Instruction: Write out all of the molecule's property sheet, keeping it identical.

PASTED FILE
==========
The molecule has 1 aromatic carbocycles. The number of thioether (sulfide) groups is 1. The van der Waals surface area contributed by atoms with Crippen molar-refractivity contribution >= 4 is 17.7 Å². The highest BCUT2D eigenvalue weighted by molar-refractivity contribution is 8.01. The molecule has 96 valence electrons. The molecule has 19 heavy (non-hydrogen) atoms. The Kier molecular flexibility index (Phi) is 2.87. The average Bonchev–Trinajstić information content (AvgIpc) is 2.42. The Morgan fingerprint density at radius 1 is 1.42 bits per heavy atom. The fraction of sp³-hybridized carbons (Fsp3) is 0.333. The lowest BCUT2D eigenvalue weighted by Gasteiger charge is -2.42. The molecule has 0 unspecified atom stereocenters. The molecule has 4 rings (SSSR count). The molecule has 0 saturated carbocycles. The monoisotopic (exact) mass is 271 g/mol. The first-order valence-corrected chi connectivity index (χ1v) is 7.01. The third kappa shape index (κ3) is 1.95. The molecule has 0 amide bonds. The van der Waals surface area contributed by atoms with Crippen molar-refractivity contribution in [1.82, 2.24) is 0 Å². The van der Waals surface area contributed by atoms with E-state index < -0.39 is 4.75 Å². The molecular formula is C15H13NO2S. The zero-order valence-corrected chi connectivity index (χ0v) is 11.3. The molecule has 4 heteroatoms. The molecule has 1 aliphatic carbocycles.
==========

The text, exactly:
The molecule has 1 aromatic carbocycles. The number of thioether (sulfide) groups is 1. The van der Waals surface area contributed by atoms with Crippen molar-refractivity contribution >= 4 is 17.7 Å². The highest BCUT2D eigenvalue weighted by molar-refractivity contribution is 8.01. The molecule has 96 valence electrons. The molecule has 19 heavy (non-hydrogen) atoms. The Kier molecular flexibility index (Phi) is 2.87. The average Bonchev–Trinajstić information content (AvgIpc) is 2.42. The Morgan fingerprint density at radius 1 is 1.42 bits per heavy atom. The fraction of sp³-hybridized carbons (Fsp3) is 0.333. The lowest BCUT2D eigenvalue weighted by Gasteiger charge is -2.42. The molecule has 0 unspecified atom stereocenters. The molecule has 4 rings (SSSR count). The molecule has 0 saturated carbocycles. The monoisotopic (exact) mass is 271 g/mol. The first-order valence-corrected chi connectivity index (χ1v) is 7.01. The third kappa shape index (κ3) is 1.95. The molecule has 0 amide bonds. The van der Waals surface area contributed by atoms with Crippen molar-refractivity contribution in [1.82, 2.24) is 0 Å². The van der Waals surface area contributed by atoms with E-state index < -0.39 is 4.75 Å². The molecular formula is C15H13NO2S. The zero-order valence-corrected chi connectivity index (χ0v) is 11.3. The molecule has 4 heteroatoms. The molecule has 1 aliphatic carbocycles.